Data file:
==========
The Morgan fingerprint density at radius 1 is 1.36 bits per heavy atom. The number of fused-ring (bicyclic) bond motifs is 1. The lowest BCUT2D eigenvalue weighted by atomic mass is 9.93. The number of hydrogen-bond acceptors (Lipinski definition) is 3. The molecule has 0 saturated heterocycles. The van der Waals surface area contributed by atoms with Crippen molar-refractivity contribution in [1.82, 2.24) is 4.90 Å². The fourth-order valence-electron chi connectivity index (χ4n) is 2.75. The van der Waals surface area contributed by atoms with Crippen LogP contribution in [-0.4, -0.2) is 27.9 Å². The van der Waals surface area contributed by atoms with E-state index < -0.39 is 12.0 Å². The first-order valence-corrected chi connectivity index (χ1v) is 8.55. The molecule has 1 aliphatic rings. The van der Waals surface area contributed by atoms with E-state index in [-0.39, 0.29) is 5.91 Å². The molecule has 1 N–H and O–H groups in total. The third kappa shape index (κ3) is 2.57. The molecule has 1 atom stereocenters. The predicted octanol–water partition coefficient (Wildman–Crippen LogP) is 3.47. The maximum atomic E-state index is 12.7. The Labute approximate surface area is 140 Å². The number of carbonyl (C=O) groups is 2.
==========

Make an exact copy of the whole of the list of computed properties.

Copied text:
The Morgan fingerprint density at radius 1 is 1.36 bits per heavy atom. The number of fused-ring (bicyclic) bond motifs is 1. The lowest BCUT2D eigenvalue weighted by atomic mass is 9.93. The number of hydrogen-bond acceptors (Lipinski definition) is 3. The molecule has 0 saturated heterocycles. The van der Waals surface area contributed by atoms with Crippen molar-refractivity contribution in [1.82, 2.24) is 4.90 Å². The fourth-order valence-electron chi connectivity index (χ4n) is 2.75. The van der Waals surface area contributed by atoms with Crippen LogP contribution in [-0.4, -0.2) is 27.9 Å². The van der Waals surface area contributed by atoms with E-state index < -0.39 is 12.0 Å². The first-order valence-corrected chi connectivity index (χ1v) is 8.55. The molecule has 1 aliphatic rings. The van der Waals surface area contributed by atoms with E-state index in [-0.39, 0.29) is 5.91 Å². The molecule has 1 N–H and O–H groups in total. The third kappa shape index (κ3) is 2.57. The molecule has 1 atom stereocenters. The predicted octanol–water partition coefficient (Wildman–Crippen LogP) is 3.47. The maximum atomic E-state index is 12.7. The Labute approximate surface area is 140 Å². The number of carbonyl (C=O) groups is 2.